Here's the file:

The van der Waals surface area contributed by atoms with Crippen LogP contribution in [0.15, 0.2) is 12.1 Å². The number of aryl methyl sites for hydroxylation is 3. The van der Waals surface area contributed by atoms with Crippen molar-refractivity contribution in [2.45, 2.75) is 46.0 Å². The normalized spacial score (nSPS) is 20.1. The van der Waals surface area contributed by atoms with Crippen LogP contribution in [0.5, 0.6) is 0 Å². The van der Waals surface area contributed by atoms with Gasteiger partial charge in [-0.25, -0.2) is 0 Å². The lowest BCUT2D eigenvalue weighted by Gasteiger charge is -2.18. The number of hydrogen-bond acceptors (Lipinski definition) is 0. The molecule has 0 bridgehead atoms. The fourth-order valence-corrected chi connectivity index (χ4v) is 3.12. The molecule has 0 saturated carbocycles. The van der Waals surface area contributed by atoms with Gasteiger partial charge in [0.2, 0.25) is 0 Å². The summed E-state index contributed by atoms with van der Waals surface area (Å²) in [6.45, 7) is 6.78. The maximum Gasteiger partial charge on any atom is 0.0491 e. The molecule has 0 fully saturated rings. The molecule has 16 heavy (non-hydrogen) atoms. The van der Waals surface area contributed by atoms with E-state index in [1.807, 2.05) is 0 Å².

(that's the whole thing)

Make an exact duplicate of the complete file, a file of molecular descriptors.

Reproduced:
The van der Waals surface area contributed by atoms with Crippen LogP contribution in [0.15, 0.2) is 12.1 Å². The number of aryl methyl sites for hydroxylation is 3. The van der Waals surface area contributed by atoms with Crippen molar-refractivity contribution in [2.45, 2.75) is 46.0 Å². The normalized spacial score (nSPS) is 20.1. The van der Waals surface area contributed by atoms with Crippen LogP contribution in [0.5, 0.6) is 0 Å². The van der Waals surface area contributed by atoms with Gasteiger partial charge in [-0.25, -0.2) is 0 Å². The lowest BCUT2D eigenvalue weighted by Gasteiger charge is -2.18. The number of hydrogen-bond acceptors (Lipinski definition) is 0. The molecule has 0 bridgehead atoms. The fourth-order valence-corrected chi connectivity index (χ4v) is 3.12. The molecule has 0 saturated carbocycles. The van der Waals surface area contributed by atoms with Gasteiger partial charge in [0.2, 0.25) is 0 Å². The summed E-state index contributed by atoms with van der Waals surface area (Å²) in [6.45, 7) is 6.78. The maximum Gasteiger partial charge on any atom is 0.0491 e. The molecule has 0 fully saturated rings. The molecule has 16 heavy (non-hydrogen) atoms. The van der Waals surface area contributed by atoms with E-state index in [1.807, 2.05) is 0 Å².